Next up is the sand whoops, a series of undulating hills with deeper sand at the bottom of each hill. I have seen motocross guys double and triple jump these, but our technique is just to ride them out one at a time, staying loose and keeping balanced. It is the most fun I have had so far and my confidence is soaring. We reach a paved road and head for lunch near Jawbone Canyon. At first the breeze at speed is a delight, but as the miles wear on, I wish I had my layer back and my warmer gloves. Again at our lunch stop the kitchen staff from Rawhyde provides another tasty treat. We have a choice of routes home for the afternoon: go across Jawbone Canyon on its roads up and down the hills then spend an hour or so on the freeway with the trucks or go on some roads down to Ruby Canyon with its switchbacks and water crossings and then on some nice local roads back to Rawhyde. The group votes to avoid the freeway.

We mount up and refuel back in Mojave, then get lost trying to get to Ruby Canyon. The road is long and straight and flat. The wind is blowing continually. I am having some issues with muscle cramps in my leg. I try stretching and changing positions to no avail so I slow down and pull over at a stop sign. My fellow riders and instructors immediately inquire about my condition, but I am hoping maybe it is because I got a little dehydrated or I need more carbohydrates for energy. I am working harder than I usually do and in a much dryer climate than I am used to. I swig probably half the contents of my camelback and scarf down a bag of cheese crackers from my jacket. It seems to do the trick. I will need to remember to drink more and to get a mid afternoon snack in the future. I bet the previous day's tiredness in the late afternoon had a similar origin. We ride some beautiful and curvy paved roads and pull over at the entrance to Ruby Canyon. We head down a steep dirt road with a cliff on one side, filled with ruts and rocks. At the bottom is a steep downhill to uphill switchback, and I am really not feeling good about it. I go wide into the deeper dirt on the right side. One of the instructors comes by and says, "You don't look like you are having any fun. Loosen up and counterbalance the bike like you were taught." He offers to have me follow him in a little monkey-see monkey-do drill and I do much better. I am extremely grateful for his help.

Next we head down and the trail is muddier and rutted. I get stuck in a rut and flipped to the ground once again, muddied but unbowed. Ahead another rider is pannier deep in a mud puddle on his side. Others have come to his aid and he is not hurt, but the bike now has battle-scarred auxiliary lights. I decide to avoid that track and begin to get adept at switching tracks. We come to our first water crossing, but it is not deep enough to satisfy our instructors, who go on ahead to scout out the next crossing down the route. That is much more to their satisfaction. We all negotiate the first crossing and pretty soon line up for the next one where there will be a camera to document our semi-aquatic foray. Get up enough momentum to get across, no turning, no brakes, eyes on the prize across the way - no problem. A short ride up the road and we are back to the pavement on another curvy road.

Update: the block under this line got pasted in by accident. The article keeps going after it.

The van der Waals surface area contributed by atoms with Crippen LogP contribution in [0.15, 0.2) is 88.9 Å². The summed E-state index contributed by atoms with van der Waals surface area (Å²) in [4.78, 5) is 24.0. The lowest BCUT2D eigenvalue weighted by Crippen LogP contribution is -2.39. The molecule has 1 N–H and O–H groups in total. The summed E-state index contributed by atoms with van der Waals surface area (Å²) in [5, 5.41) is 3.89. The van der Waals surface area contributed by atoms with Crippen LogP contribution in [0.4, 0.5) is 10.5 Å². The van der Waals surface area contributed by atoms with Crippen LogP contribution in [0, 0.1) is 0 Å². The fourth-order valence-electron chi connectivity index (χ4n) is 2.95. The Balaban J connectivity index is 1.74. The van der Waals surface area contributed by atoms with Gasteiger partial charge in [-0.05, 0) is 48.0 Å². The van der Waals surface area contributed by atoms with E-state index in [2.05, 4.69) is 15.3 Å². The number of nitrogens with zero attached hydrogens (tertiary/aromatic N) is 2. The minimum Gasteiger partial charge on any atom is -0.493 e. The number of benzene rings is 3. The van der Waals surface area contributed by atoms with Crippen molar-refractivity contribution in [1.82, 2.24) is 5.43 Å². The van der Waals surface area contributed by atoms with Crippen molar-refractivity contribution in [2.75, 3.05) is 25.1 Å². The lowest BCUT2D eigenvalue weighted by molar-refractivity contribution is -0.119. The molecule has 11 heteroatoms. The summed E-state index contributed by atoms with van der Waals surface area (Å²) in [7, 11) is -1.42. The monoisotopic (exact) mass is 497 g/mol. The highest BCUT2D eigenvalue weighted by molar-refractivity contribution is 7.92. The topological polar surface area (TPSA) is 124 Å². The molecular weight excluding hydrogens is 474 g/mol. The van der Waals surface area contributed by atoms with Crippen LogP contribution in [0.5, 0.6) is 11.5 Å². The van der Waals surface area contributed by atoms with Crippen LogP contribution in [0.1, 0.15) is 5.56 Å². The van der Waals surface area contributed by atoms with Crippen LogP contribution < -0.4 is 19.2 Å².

On cue, the sun begins to set between the mountain peaks, a perfect counterpoint to the desert moonrise the night before. Now the sky turns a deep cerulean blue and the clouds turn contrasting pink. Another curve in the road and I snap my consciousness away from scenic beauty and back to riding. How strange it seems now to weight the inside of the turns and countersteer! Not to worry, as darkness falls I come upon the Rawhyde driveway, now occupied by an ambling horse and around a switchback, a cow is grazing, blocking half the width of the road. I manage to get back to the paddock and pat my bike farewell. It may be happy to see me go. Or maybe not. (I finally figured that if I sit back a little more weight comes to the rear brake and makes stopping more effective. Or maybe muscle memory finally found the friggin' pedal! ) Wonder how the next camper/adventurer will do on her.


Some of my riding colleagues who live locally pack up and head for home. The rest of us enjoy one last wonderful dinner, celebrate with Rawhyde wine and a most fabulous desert of broiled banana s'more swans. Where is my camera?

The camaraderie that developed almost instantly was truly wonderful and the staff was above and beyond in their helpfulness and efficiency.

The atmosphere was supportive in that the instructors knew you were trying your best even if you were not 100 per cent successful at everything. This was truly a very special group of people who got together to try something beyond their previous experience. Outside the box? There is no Box!

Outside the familiar? Oh yeah! Challenging? Fun? Rewarding? Yes Yes Yes! I cannot say enough about Jim Hyde and his vision. Kudos to the group of instructors and I will not mention names for fear of leaving someone out.

Does this sound like a rave review? It should! It is! I am still there in my mind whenever my mind has a few moments to wander. Need to find some locals to do this with nearby!

Uh-oh, I think I got bit by the off-road bug. -- Joel Storm

Back to Part 1 of the story <=